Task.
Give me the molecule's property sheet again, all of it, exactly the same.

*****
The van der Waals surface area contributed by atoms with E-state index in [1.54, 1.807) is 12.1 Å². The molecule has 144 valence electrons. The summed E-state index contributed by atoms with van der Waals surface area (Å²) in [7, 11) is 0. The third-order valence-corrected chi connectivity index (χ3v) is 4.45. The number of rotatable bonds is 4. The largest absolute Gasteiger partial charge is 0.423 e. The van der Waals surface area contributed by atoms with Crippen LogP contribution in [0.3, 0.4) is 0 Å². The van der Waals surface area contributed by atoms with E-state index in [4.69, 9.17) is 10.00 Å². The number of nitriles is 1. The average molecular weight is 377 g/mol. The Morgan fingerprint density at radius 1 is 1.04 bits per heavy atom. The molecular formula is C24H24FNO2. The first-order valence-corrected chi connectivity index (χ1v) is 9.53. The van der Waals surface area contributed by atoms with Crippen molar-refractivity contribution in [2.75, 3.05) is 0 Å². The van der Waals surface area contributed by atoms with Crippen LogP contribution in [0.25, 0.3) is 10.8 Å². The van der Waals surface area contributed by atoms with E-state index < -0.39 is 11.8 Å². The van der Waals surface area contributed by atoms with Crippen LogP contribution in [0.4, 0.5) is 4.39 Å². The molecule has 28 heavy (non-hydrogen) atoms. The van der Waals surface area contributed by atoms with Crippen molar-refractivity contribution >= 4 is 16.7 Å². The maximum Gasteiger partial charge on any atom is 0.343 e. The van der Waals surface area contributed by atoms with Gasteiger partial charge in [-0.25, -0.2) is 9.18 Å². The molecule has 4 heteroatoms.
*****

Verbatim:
The van der Waals surface area contributed by atoms with E-state index in [1.54, 1.807) is 12.1 Å². The molecule has 144 valence electrons. The summed E-state index contributed by atoms with van der Waals surface area (Å²) in [7, 11) is 0. The third-order valence-corrected chi connectivity index (χ3v) is 4.45. The number of rotatable bonds is 4. The largest absolute Gasteiger partial charge is 0.423 e. The van der Waals surface area contributed by atoms with Crippen LogP contribution in [0.3, 0.4) is 0 Å². The van der Waals surface area contributed by atoms with E-state index in [4.69, 9.17) is 10.00 Å². The number of nitriles is 1. The average molecular weight is 377 g/mol. The Morgan fingerprint density at radius 1 is 1.04 bits per heavy atom. The molecular formula is C24H24FNO2. The first-order valence-corrected chi connectivity index (χ1v) is 9.53. The van der Waals surface area contributed by atoms with Crippen molar-refractivity contribution in [2.75, 3.05) is 0 Å². The van der Waals surface area contributed by atoms with Crippen LogP contribution in [0.25, 0.3) is 10.8 Å². The van der Waals surface area contributed by atoms with E-state index < -0.39 is 11.8 Å². The van der Waals surface area contributed by atoms with Crippen LogP contribution in [0.4, 0.5) is 4.39 Å². The molecule has 28 heavy (non-hydrogen) atoms. The van der Waals surface area contributed by atoms with Crippen molar-refractivity contribution >= 4 is 16.7 Å². The maximum Gasteiger partial charge on any atom is 0.343 e. The van der Waals surface area contributed by atoms with Gasteiger partial charge in [-0.25, -0.2) is 9.18 Å². The molecule has 4 heteroatoms.